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Lisa Lawyer
Lisa Lawyer, Solicitor
Category: Law
Satisfied Customers: 106
Experience:  Qualified solicitor
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My sister in law is questioning my late uncles will.I have

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My sister in law is questioning my late uncles will.I have answered all her questions relating to his will.They are now waiting for the affidavit from the two witnesses to confirm everything he said before I wrote his will for him because he wanted me to his will for him .He was 96 when he wrote his and was sound of mind which his doctor will verify.My question is how long does she have before she decides to take it to court to see if the will is valid.I have heard it is fourteen days from when her solicitor receives the affidavit.

Thank you for your question. My name is Lisa. I am a solicitor and I would be happy to assist.

The time limit for challenging a will depends upon the grounds upon which that the challenge is brought.

Any beneficiaries under a will who wish to contest part or whole of the will, have up to 12 years from the date of death. Alternatively, where the will is challenged under the Inheritance Act 1975 (by dependents of the deceased seeking to prove that they were not sufficiently provided for in the will), such challenges must be made within 6 months from the date of that probate was granted.

If the nature of the claim relates to fraud, however, there is no time limit.

In any event, whatever the grounds for the challenge, the relevant time period will be greater than 14 days.

I hope that this assists. Please do reply below if you have any further questions or would like any aspect of my response clarified. If my comments are of assistance, I would be grateful if you would confirm by accepting and rating this response. This can be done by selecting one of the five stars located on the top right of the question page and enables me to gain credit for the time taken in responding to your query. Please note that rating the response will not close this question - you will still be able to post below with any further queries or comments.

Kind regards

Lisa

Lisa Lawyer and 2 other Law Specialists are ready to help you
Customer: replied 3 years ago.
I'm sorry you havent answered my question as I would have hoped When I wrote his will for him i named a beneficiary who had passed away ten years but he didn't know because he was a his late wife's nephew my sister in law said he would have known.Also he made another error he said also one of late wifes nieces was a great niece and not a niece.again he hadn't seen for over thirty years so it was a mistake I don't think this makes not sound of mind which is what she is saying.His two witnesses were present when I wrote his will and they witnessed him signing his will and they witnessed him signing his will as well.She is considering taking it to court has she got a case of is just wasting her time and money.Will i have to get medical records to confirm he was sound of mind and he knew what he was signing.My sister in law is saying she doesn't believe he knew what he was signing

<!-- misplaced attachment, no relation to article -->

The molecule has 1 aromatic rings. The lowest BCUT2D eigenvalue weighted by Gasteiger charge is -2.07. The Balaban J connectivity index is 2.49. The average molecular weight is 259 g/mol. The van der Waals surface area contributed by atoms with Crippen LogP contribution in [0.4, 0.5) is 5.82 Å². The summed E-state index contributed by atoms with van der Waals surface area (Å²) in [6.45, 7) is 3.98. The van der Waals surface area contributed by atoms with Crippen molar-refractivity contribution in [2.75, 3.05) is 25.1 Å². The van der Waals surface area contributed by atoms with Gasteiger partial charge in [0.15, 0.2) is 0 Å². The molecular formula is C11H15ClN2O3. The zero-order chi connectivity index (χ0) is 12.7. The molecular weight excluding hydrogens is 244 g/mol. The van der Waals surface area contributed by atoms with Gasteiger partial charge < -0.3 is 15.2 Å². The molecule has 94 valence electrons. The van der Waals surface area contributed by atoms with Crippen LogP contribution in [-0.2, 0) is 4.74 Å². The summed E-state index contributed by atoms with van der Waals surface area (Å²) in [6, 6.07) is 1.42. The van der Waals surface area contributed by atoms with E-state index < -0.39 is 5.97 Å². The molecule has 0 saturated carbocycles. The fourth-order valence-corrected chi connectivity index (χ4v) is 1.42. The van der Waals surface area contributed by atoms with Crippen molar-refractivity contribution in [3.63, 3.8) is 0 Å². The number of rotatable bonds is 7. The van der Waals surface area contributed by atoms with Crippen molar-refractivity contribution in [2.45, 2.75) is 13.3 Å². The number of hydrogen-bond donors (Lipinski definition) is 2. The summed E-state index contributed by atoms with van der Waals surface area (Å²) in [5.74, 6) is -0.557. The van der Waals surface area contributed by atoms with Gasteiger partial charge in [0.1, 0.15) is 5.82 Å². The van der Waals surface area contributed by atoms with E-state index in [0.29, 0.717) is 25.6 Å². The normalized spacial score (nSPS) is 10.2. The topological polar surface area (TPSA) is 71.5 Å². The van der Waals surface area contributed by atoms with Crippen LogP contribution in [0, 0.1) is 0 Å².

Thank you for your additional comments and information. Your original question was how long your sister in law has to challenge the will, and I believe I answered that question.

I understand that you have additional queries, however, and will do my best to assist.

It seems that your sister in law is intending to challenge the will on the grounds that she believes your father lacked the required level of capacity.

Testamentary capacity is normally presumed unless evidence is put forward to cast doubt on this. Where your sister in law is able to present such evidence, the burden of proof would then shifts onto you to prove your father did have sufficient capacity. There is plenty of case law to evidence the fact that succeeding in a capacity challenge is not easy, principally because gathering evidence of lack of capacity can be quite difficult 'after the event'.

It may be helpful to understand the legal test to establish testamentary capacity. In short, in order to make a valid Will, a person must:

  1. Understand that they are making a Will;
  2. Understand the extent of their estate and what their assets are;
  3. Understand the claims which may be made against their estate; and
  4. Not be suffering from a mental disorder which affects their capacity.

Where a challenge is brought, medical expert evidence on that point will always be sought. The expert will prepare the report based on a review of the patient's medical records, but since this is all dealt with retrospectively, evidence of friends and family, the witnesses to the Will and the Will drafter will often be extremely relevant.

Should your sister in law bring a claim that you wish to defend, I would strongly recommend that you instruct a local solicitor to represent you in such an action. They will be able to talk you through your specific circumstances, and the best way of collating and presenting the necessary evidence to the court.

I hope that is helpful.